BUFFALO, N.Y. -- A program designed by University at Buffalo
researchers to increase mathematics achievement in pre-kindergarten
students has proven successful in a large-scale study in Buffalo
The program, based on an educational model called TRIAD and
including the Building Blocks math curriculum, raised test scores
by about 50 percent more than the "business-as-usual" approach.
The study addresses two urgent needs identified by President
Bush's National Math Advisory Panel to improve the way American
schools teach math. The first is to increase performance in early
childhood mathematics, an area the national experts cited as one of
the most pressing priorities in the country's mathematics
education. The second is to develop a curriculum and an approach to
implement it that can be "scaled-up," or shown effective for a
large sample of students.
"A major recommendation of President Bush's National Math
Advisory Panel (NMP) was to create and evaluate ways of scaling-up
effective early childhood mathematics programs. This we have done,"
says Douglas H. Clements, a member of the NMP and a professor of
learning and instruction in the Graduate School of Education.
Clements designed the program with Julie A. Sarama, associate
professor of learning and instruction.
A total of 662 students in Buffalo and 267 students in Boston
were taught using the Building Blocks curriculum. Developed by
Clements and Sarama, it stresses research-based instruction that
helps teachers understand the way young children think about math
and how that thought process develops. A second group of students
began taking this curriculum a year later in Nashville, Tenn.; the
results of this study are still pending.
The work was done under a $7.2 million grant from the Institute
of Education Sciences of the U.S. Department of Education. It also
was part of the Interagency Educational Research Initiative.
This math curriculum was taught under the TRIAD model, which
stands for "technology-enhanced, research-based instruction,
assessment and professional development." The TRIAD model features
10 educational principles -- including coaching and mentoring for
teachers, the use of technology and enhanced institutional
development -- that aim to help students achieve more and remember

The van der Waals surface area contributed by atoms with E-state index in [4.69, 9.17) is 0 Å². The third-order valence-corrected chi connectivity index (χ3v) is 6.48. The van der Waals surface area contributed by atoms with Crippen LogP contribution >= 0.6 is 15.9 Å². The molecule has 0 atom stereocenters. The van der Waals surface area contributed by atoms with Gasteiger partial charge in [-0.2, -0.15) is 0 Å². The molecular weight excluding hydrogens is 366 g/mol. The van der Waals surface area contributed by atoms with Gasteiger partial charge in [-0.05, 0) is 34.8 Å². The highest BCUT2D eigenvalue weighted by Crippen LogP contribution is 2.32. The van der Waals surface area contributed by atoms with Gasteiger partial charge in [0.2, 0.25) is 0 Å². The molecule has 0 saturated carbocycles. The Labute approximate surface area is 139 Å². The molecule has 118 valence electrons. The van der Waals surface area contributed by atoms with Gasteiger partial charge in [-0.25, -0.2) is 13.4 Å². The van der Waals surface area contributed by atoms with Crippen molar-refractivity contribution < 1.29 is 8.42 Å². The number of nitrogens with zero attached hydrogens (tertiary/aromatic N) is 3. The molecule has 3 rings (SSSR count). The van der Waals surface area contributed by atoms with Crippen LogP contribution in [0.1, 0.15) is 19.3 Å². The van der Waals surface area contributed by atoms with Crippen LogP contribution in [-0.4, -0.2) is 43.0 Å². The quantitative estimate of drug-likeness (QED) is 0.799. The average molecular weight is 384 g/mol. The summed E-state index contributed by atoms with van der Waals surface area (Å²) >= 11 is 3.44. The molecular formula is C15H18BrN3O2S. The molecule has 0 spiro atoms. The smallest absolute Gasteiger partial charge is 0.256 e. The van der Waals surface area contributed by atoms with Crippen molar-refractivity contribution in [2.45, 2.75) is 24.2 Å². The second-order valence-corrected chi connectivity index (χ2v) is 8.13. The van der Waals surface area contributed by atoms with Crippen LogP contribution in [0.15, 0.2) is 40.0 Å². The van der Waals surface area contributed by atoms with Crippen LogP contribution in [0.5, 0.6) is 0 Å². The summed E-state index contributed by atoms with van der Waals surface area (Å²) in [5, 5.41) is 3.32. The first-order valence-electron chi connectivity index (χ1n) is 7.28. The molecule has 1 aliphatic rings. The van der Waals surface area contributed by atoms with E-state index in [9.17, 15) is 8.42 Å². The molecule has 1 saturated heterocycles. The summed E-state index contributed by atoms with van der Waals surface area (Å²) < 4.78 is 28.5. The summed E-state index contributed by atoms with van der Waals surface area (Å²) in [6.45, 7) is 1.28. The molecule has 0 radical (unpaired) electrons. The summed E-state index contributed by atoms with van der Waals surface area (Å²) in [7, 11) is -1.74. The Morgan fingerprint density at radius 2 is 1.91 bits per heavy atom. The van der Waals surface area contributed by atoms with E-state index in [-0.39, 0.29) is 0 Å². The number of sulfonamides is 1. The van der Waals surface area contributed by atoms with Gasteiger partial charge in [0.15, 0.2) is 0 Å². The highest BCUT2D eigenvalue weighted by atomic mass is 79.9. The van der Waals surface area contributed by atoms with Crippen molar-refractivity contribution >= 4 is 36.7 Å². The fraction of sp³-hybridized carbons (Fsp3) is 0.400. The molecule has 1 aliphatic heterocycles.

what they learn.
A group of 286 pre-kindergarten students in Buffalo and 94
students in Boston served as a control group. Teachers for the
control students used another math curriculum other than Building
Blocks that was not taught under the TRIAD model.
All students were tested in fall 2006 and retested in spring
2007 on a variety of math and problem-solving outcomes. Those in
the control group increased their scores by about 100 points, an
increase that Clements called a "large gain -- more than double
what is often seen around the country."
But the increases were even higher for those pre-K students
exposed to Building Blocks and TRIAD. The increases in their scores
were significantly higher than the students in the control
"They gained even more," says Clements. "They moved up 150
points. Those are very large gains."
The study produced some clear conclusions, according to the UB
The 100-point increase for students in the control group showed
students can learn substantial mathematics in the early years if a
school district commits to the importance of mathematics
But the 150-point jump for students studying under Building
Blocks and TRIAD showed these specific programs developed by UB
researchers can make an even bigger difference. "The big picture is
if a district decides to implement a program and is willing to take
the time to do it right, you are going to see dramatic results,"
"It would be difficult for any intervention to make a gain above
and beyond what the control students showed, and therefore for the
TRIAD model to make any difference, but it did," says Clements.
"Therefore, the TRIAD model and Building Blocks curriculum were
value-added ingredients in a fairly intense test of whether they
made a significant difference for children."
The TRIAD model is especially valuable because it can be used in
areas in addition to mathematics, according to the UB team. "It's a
model that can be applied to reading, fourth-grade science, social
studies," Clements says. "The findings from the TRIAD model can be
generalized to other grades and other subjects."
The UB researchers plan to continue working with these children
and will assess their growth in coming years.
Clements says he believes the results shown in this study will
prove sustainable -- lasting over several years -- provided schools
are willing to continue the TRIAD approach.
"If we work with the kindergarten and the first-grade teachers,
the gains these students made in pre-K will be built-upon and
increased," Clements says.
The University at Buffalo is a premier research-intensive
public university, a flagship institution in the State University
of New York system that is its largest and most comprehensive
campus. UB's more than 28,000 students pursue their academic
interests through more than 300 undergraduate, graduate and
professional degree programs. Founded in 1846, the University at
Buffalo is a member of the Association of American